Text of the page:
With all forms of energy consuming greater and greater proportions of capital budgets, there is a growing interest in alternative sources of energy. on the short list of these sources are photovoltaic solar energy systems (PV systems), which are increasingly popular because of the available incentives for purchasing and installing them and because of their ability to generate power at competitive rates. Unfortunately, there is also a lot of hype, rather than careful analysis, related to the benefits of installing solar energy systems. Deciding whether to purchase a solar energy system requires understanding and evaluating a number of technical variables. This can be a daunting task.
The purpose of this article is to describe the set of information needed as inputs in making the decision to purchase and install a PV system. This article will also discuss resources for finding the data needed to help accounting and financial management professionals make the right decision and will present three real-world examples of how the inputs should be examined using a capital budgeting analysis.
SCRUTINIZING FOUR KEY ELEMENTS
The information needed to decide whether to purchase a PV system can be divided into four general categories:
* Cost of electricity: The present and future electricity costs that will be saved by installing a PV system.
* Sunlight: The amount of sunlight, or solar radiation, available to provide power for the PV system.
* PV system costs: The cost and performance of photovoltaic panels and related components of the solar energy system.
* Financial incentives: The tax and other incentives provided by federal, state, and local governments and by utility companies.
Factor 1: Cost of Electricity
PV systems provide electricity, offsetting the amounts that would otherwise be paid to a utility company. A basic input to the decision to purchase such a system, therefore, is the cost of electricity that will be saved.
Electrical power is measured in watts, and electricity is priced in thousands of watts used per hour, or kilowatt-hours. Most companies keep a record of the kilowatt-hours used in recent years and the amounts paid for those kilowatt-hours. where historical records do not exist, the Energy Information Administration (EIA) provides statistics on the average retail price of electricity in different regions of the United States. For instance, the average price in the United States for 2010 was about $0.10 per kilowatt-hour, with Hawaii having the highest rate at $0.25 and Wyoming having the lowest rate at $0.06. (1)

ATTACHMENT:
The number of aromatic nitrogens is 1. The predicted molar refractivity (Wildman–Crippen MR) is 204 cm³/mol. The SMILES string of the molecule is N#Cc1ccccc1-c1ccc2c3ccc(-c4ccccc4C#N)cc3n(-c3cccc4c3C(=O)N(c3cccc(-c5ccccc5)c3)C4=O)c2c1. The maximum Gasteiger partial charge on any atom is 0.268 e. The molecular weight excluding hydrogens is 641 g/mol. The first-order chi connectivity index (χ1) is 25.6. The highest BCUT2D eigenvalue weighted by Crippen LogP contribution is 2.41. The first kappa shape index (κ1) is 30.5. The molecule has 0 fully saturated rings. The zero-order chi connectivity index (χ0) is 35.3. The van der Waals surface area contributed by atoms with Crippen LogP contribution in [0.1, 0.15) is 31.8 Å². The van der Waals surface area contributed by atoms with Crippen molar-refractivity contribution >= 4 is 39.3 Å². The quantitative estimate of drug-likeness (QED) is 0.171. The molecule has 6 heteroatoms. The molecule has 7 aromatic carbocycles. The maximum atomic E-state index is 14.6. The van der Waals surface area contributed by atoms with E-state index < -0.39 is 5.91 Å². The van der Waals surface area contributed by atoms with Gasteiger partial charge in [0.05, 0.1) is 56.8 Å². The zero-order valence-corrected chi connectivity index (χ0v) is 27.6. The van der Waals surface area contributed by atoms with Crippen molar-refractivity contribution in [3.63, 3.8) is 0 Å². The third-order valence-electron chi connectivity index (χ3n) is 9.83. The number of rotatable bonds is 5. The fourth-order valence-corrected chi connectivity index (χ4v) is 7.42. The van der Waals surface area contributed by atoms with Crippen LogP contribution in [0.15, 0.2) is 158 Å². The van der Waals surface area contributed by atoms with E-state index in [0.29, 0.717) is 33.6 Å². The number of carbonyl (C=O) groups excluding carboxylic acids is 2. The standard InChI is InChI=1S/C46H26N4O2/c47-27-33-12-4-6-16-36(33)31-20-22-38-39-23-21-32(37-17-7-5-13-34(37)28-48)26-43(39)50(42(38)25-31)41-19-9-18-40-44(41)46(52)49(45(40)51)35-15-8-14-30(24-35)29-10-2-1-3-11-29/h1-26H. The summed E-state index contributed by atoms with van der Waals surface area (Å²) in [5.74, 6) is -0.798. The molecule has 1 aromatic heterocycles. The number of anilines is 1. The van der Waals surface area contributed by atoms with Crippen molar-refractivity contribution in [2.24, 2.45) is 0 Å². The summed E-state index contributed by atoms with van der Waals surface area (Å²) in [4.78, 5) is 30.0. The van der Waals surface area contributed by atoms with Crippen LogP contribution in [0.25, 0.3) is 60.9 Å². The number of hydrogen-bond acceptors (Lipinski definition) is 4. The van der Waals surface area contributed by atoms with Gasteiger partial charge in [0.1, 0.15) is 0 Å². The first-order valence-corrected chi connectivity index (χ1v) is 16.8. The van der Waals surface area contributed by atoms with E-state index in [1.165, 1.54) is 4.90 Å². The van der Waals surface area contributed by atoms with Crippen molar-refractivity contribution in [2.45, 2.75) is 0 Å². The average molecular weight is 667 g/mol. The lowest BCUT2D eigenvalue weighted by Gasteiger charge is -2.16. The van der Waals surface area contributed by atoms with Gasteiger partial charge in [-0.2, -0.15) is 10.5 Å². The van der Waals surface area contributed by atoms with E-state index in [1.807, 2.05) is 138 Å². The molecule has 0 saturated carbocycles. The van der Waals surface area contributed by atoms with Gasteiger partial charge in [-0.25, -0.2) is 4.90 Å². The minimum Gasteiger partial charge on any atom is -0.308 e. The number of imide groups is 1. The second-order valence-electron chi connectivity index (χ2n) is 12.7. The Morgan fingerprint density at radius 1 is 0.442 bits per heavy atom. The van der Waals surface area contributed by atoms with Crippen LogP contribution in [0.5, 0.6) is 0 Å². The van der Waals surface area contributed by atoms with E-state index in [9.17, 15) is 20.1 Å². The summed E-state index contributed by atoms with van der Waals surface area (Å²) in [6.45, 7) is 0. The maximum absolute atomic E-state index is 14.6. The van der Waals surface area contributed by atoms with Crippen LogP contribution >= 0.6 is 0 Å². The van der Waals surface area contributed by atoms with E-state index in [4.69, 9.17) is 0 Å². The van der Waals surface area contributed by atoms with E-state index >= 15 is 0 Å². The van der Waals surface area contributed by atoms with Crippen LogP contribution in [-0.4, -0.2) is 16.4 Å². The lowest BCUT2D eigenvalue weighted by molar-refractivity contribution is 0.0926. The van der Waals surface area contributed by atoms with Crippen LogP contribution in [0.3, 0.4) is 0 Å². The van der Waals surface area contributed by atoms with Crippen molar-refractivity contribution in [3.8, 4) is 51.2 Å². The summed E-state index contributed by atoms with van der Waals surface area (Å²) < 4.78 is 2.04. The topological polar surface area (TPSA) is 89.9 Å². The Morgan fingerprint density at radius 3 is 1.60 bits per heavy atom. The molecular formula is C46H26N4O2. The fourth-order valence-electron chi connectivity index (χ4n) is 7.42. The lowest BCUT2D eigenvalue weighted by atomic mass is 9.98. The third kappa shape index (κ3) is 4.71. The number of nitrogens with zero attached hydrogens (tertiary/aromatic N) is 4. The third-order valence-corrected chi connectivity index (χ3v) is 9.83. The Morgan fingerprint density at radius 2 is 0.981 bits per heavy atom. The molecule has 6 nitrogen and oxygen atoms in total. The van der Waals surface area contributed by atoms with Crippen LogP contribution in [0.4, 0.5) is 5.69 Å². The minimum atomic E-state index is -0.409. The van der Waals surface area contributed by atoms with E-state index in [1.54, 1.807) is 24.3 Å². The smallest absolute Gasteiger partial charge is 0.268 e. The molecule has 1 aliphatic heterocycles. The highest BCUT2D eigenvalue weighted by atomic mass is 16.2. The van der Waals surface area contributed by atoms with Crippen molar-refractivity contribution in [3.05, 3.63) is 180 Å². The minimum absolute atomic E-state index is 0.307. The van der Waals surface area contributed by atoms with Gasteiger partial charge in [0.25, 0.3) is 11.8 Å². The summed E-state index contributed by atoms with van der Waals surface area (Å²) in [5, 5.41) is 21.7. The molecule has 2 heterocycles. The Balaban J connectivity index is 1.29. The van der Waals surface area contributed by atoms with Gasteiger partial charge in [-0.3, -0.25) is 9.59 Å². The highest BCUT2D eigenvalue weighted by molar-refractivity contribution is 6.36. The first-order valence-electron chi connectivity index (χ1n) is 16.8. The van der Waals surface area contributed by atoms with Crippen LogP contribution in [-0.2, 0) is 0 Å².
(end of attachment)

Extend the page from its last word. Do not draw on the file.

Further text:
Although the EIA's website is a good place to begin looking into electricity rates, it is important to note that actual rates can vary based on the time of day (called time-of-use (TOU) rate scheduling), the month of the year, and/or the total volume of electricity used during the month. In addition, some states require utilities to enter into contracts with solar energy companies under which the rate paid for electricity produced by such systems is fixed for a number of years and is above current electricity rates. These contracts are referred to as "feed-in tariffs." Thus, in considering the installation of a PV system, some thought needs to be given to exactly which electrical rate the energy produced by the solar electric system is actually replacing and/or how much will be received for the solar electricity produced.
Another obvious concern is that electric power is used throughout the day and night, even during times when little or no solar energy is being produced. So how is it possible to save on electrical costs during those times when the system is not generating any electricity? Fortunately, most states require utility companies to purchase extra solar electrical energy produced in the middle of the day. Called net metering, this is done by connecting the PV system to …